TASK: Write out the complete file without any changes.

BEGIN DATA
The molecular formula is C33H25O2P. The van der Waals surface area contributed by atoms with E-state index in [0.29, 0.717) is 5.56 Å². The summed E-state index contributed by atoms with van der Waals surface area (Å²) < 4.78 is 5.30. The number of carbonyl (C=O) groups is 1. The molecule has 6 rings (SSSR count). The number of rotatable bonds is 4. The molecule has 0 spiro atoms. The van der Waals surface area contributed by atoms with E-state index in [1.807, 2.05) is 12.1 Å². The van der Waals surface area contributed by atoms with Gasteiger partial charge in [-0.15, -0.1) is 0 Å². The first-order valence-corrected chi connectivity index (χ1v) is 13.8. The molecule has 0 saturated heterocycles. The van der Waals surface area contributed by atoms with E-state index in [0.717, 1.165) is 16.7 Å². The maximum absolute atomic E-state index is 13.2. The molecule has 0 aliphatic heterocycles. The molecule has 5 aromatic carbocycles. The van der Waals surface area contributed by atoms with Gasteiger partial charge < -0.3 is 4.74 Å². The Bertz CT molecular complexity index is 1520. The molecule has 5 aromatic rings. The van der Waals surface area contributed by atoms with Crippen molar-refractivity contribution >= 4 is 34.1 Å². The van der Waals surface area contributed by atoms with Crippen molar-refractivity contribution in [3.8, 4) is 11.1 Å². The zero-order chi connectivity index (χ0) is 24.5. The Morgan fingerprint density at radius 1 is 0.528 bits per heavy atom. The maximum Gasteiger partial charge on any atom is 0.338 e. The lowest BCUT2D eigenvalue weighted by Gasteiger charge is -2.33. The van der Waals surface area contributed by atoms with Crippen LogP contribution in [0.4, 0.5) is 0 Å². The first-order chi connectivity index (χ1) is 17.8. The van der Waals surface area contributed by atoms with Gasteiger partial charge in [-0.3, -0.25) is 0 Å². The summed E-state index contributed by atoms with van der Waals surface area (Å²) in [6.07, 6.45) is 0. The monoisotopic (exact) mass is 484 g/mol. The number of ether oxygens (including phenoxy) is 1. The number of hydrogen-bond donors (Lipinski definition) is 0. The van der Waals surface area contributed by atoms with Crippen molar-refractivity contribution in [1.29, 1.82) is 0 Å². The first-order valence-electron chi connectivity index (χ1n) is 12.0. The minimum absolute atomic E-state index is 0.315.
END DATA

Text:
The molecular formula is C33H25O2P. The van der Waals surface area contributed by atoms with E-state index in [0.29, 0.717) is 5.56 Å². The summed E-state index contributed by atoms with van der Waals surface area (Å²) < 4.78 is 5.30. The number of carbonyl (C=O) groups is 1. The molecule has 6 rings (SSSR count). The number of rotatable bonds is 4. The molecule has 0 spiro atoms. The van der Waals surface area contributed by atoms with E-state index in [1.807, 2.05) is 12.1 Å². The van der Waals surface area contributed by atoms with Gasteiger partial charge in [-0.15, -0.1) is 0 Å². The first-order valence-corrected chi connectivity index (χ1v) is 13.8. The molecule has 0 saturated heterocycles. The van der Waals surface area contributed by atoms with E-state index in [0.717, 1.165) is 16.7 Å². The maximum absolute atomic E-state index is 13.2. The molecule has 0 aliphatic heterocycles. The molecule has 5 aromatic carbocycles. The van der Waals surface area contributed by atoms with Gasteiger partial charge < -0.3 is 4.74 Å². The Bertz CT molecular complexity index is 1520. The molecule has 5 aromatic rings. The van der Waals surface area contributed by atoms with Crippen molar-refractivity contribution >= 4 is 34.1 Å². The van der Waals surface area contributed by atoms with Crippen molar-refractivity contribution in [3.8, 4) is 11.1 Å². The zero-order chi connectivity index (χ0) is 24.5. The Morgan fingerprint density at radius 1 is 0.528 bits per heavy atom. The maximum Gasteiger partial charge on any atom is 0.338 e. The lowest BCUT2D eigenvalue weighted by Gasteiger charge is -2.33. The van der Waals surface area contributed by atoms with Crippen LogP contribution in [0.4, 0.5) is 0 Å². The first-order chi connectivity index (χ1) is 17.8. The van der Waals surface area contributed by atoms with Gasteiger partial charge in [-0.3, -0.25) is 0 Å². The summed E-state index contributed by atoms with van der Waals surface area (Å²) in [6.07, 6.45) is 0. The monoisotopic (exact) mass is 484 g/mol. The number of ether oxygens (including phenoxy) is 1. The number of hydrogen-bond donors (Lipinski definition) is 0. The van der Waals surface area contributed by atoms with Crippen molar-refractivity contribution in [1.29, 1.82) is 0 Å². The first-order valence-electron chi connectivity index (χ1n) is 12.0. The minimum absolute atomic E-state index is 0.315.